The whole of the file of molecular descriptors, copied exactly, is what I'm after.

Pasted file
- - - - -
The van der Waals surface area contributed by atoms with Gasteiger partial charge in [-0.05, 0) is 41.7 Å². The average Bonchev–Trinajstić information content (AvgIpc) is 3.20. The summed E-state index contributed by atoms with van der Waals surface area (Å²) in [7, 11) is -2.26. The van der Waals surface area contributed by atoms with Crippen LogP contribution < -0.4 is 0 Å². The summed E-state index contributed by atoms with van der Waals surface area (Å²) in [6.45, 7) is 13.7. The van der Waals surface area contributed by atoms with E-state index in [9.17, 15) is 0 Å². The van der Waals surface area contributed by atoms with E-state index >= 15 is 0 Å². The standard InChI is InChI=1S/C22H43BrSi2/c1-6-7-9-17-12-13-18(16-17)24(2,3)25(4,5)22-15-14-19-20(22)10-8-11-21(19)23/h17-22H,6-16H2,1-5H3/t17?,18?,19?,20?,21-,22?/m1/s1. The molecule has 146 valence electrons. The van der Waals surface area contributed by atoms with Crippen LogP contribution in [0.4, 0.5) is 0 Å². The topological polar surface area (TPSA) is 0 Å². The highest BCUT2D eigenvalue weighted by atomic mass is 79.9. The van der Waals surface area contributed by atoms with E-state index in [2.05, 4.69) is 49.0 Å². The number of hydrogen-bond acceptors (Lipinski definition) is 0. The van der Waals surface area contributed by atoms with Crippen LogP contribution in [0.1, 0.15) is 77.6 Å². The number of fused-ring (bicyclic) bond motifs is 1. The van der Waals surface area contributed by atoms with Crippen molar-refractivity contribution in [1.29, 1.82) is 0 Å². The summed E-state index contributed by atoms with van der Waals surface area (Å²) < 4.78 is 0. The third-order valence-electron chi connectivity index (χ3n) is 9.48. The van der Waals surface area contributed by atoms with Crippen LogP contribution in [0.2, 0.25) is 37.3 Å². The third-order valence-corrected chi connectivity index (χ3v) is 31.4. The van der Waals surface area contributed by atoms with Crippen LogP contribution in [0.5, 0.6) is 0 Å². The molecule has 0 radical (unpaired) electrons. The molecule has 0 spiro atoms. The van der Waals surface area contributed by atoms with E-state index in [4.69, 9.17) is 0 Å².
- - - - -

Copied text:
The van der Waals surface area contributed by atoms with Gasteiger partial charge in [-0.05, 0) is 41.7 Å². The average Bonchev–Trinajstić information content (AvgIpc) is 3.20. The summed E-state index contributed by atoms with van der Waals surface area (Å²) in [7, 11) is -2.26. The van der Waals surface area contributed by atoms with Crippen LogP contribution < -0.4 is 0 Å². The summed E-state index contributed by atoms with van der Waals surface area (Å²) in [6.45, 7) is 13.7. The van der Waals surface area contributed by atoms with E-state index in [9.17, 15) is 0 Å². The van der Waals surface area contributed by atoms with E-state index >= 15 is 0 Å². The standard InChI is InChI=1S/C22H43BrSi2/c1-6-7-9-17-12-13-18(16-17)24(2,3)25(4,5)22-15-14-19-20(22)10-8-11-21(19)23/h17-22H,6-16H2,1-5H3/t17?,18?,19?,20?,21-,22?/m1/s1. The molecule has 146 valence electrons. The van der Waals surface area contributed by atoms with Crippen LogP contribution in [0.4, 0.5) is 0 Å². The topological polar surface area (TPSA) is 0 Å². The highest BCUT2D eigenvalue weighted by atomic mass is 79.9. The van der Waals surface area contributed by atoms with E-state index in [2.05, 4.69) is 49.0 Å². The number of hydrogen-bond acceptors (Lipinski definition) is 0. The van der Waals surface area contributed by atoms with Crippen LogP contribution in [0.1, 0.15) is 77.6 Å². The number of fused-ring (bicyclic) bond motifs is 1. The van der Waals surface area contributed by atoms with Crippen molar-refractivity contribution in [1.29, 1.82) is 0 Å². The summed E-state index contributed by atoms with van der Waals surface area (Å²) < 4.78 is 0. The third-order valence-electron chi connectivity index (χ3n) is 9.48. The van der Waals surface area contributed by atoms with Crippen LogP contribution in [0.2, 0.25) is 37.3 Å². The third-order valence-corrected chi connectivity index (χ3v) is 31.4. The van der Waals surface area contributed by atoms with Crippen LogP contribution in [0.5, 0.6) is 0 Å². The molecule has 0 radical (unpaired) electrons. The molecule has 0 spiro atoms. The van der Waals surface area contributed by atoms with E-state index in [4.69, 9.17) is 0 Å².